Mar 31, 2010 by Lindsay Gower
Let’s look at ways to write e-mail messages that get results.
When you are sending information that you want your readers to act upon, and that’s the reason for most business e-mails, you want your readers to understand the message as you mean it to be understood.
First, always read your e-mail before you hit the Send button. Re-reading helps you correct typos and spot inaccuracies so that you’ll make at least a neutral impression rather than a bad one.
While re-reading your e-mail, consciously look for words that you can delete. Deleting unnecessary words gives your message the simplicity that increases clarity.
(Not every “unnecessary” word needs to go, use expressions that convey your personality! Flavor are acceptable in any e-mail messages. It’s the confusion and ambiguity you want to get rid of.)
Superlatives are superfluous
If you overuse superlatives, very, big and other suc, they become like Confederate money: Worthless and, thus, ignored.
Our group is bound to be a major player in the …..
Why is major needed? Would people assume you want to be a minor player?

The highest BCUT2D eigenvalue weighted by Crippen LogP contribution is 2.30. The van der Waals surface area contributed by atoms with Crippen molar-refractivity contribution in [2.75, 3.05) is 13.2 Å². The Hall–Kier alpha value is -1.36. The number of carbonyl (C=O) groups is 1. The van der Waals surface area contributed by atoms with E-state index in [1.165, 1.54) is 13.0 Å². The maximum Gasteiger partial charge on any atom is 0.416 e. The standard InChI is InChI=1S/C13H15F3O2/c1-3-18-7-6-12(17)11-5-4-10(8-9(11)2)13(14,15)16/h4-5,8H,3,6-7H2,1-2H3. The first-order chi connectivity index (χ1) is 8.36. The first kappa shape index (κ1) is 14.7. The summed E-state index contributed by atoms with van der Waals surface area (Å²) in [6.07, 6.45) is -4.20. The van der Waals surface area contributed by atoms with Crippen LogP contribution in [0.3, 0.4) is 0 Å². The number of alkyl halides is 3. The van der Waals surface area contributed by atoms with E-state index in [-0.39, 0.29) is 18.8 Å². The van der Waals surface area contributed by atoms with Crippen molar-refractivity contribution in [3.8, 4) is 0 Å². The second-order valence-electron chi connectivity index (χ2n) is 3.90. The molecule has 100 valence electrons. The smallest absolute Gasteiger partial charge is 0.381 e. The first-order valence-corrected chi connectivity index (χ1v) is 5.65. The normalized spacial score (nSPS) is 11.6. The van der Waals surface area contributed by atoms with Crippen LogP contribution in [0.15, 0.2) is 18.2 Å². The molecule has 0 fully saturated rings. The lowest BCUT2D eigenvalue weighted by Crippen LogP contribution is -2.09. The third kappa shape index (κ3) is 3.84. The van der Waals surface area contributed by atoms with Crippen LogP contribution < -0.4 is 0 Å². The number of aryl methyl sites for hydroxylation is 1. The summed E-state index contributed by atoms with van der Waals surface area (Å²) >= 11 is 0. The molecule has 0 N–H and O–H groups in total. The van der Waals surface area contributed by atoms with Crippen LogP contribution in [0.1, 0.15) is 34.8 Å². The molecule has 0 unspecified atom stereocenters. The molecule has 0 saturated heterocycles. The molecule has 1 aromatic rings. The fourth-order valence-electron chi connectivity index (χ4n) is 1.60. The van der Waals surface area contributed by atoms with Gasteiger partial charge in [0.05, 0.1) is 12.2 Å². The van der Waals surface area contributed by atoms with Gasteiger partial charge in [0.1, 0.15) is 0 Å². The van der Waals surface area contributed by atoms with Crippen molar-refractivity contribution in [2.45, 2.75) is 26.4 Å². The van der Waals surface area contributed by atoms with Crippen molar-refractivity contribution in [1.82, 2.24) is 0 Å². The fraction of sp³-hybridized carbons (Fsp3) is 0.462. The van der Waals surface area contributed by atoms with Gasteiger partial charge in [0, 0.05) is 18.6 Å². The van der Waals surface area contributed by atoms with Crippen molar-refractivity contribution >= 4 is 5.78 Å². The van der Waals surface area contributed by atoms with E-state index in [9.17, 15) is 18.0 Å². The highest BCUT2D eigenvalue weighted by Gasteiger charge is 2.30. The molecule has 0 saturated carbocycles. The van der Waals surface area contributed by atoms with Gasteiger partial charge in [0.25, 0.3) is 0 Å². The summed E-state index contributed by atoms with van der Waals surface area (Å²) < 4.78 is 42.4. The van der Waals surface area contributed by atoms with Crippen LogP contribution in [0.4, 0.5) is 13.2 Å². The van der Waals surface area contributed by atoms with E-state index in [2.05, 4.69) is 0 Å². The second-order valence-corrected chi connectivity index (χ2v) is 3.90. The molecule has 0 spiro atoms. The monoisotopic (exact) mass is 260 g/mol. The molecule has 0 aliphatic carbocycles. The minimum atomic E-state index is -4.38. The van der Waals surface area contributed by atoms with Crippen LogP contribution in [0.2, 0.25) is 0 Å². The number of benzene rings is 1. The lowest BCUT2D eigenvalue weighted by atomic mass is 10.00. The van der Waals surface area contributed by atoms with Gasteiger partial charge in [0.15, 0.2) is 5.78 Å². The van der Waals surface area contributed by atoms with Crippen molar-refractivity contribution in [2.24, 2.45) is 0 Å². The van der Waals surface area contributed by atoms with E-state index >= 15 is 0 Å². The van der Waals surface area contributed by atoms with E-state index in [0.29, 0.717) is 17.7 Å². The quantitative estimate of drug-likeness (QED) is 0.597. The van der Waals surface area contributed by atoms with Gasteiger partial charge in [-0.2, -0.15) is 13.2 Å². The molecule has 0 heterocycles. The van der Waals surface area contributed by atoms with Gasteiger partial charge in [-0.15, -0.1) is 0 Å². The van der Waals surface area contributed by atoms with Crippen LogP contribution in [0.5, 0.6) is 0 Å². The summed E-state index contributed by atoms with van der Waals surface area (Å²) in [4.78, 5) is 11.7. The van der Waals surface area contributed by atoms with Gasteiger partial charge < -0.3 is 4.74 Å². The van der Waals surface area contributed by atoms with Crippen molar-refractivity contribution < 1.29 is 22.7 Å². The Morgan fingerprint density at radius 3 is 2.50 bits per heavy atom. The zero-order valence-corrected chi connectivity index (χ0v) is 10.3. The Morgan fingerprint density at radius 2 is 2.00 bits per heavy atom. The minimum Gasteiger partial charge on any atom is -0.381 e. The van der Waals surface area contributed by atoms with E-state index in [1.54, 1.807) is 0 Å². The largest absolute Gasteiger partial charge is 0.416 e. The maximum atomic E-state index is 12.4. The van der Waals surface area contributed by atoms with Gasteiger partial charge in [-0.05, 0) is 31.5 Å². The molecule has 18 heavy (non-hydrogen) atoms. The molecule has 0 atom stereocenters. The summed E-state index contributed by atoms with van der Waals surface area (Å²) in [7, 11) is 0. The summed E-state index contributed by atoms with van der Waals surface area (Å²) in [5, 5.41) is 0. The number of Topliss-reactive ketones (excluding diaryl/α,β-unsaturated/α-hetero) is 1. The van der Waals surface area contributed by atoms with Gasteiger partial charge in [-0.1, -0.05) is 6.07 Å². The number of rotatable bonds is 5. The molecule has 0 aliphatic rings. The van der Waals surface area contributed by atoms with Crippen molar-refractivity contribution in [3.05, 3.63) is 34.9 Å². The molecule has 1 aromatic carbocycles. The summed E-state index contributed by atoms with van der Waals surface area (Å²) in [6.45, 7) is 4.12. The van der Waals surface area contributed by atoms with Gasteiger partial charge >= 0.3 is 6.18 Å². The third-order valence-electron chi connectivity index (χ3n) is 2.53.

It’s extremely important that we hit the deadline…
If it’s important to hit the deadline, important is the word you need. If, for some reason, it is extremely important, explain why. Don’t devalue words by prefacing them with a superlative. A word such as important can pull its own weight. Save the superlatives until you truly need them.
Don’t repeat yourself
Take care that you don’t tell your readers what they already know:
The new bricks are heavier in weight than the previous batch.
Yeah, we know that heavy refers to weight. Here are more examples of redundancies you can scratch out:
Pastels colors are popular this spring.
I’ll begin the meeting precisely at 9:00.
There was a beetle in the pasta! We left the restaurant at that point in time.
With Generally and Usually, provide an explanation or variable (”Usually…but…”).
We usually eat lunch at noon.
That means We eat lunch at noon. Why say more? Unless you need to say:
We usually eat lunch at noon, but will make an exception for President Obama’s visit.
Use currently (and its cousin, at this point) sparingly. Most sentences work without it. Try any of these sentences without currently, and you’ll see the meanings stay the same:
Currently, our entrees start at $12.95.
Currently, I live in Pleasant Hill.
Currently, Madison is dating Neil.
You might keep currently if the next sentence indicates that the times are a’ changin’:
Currently, Madison is dating Neil. But Pablo asked her to the prom and she said Yes!
Next time: Commonly misused words. Using them correctly will improve the clarity of your e-mails message.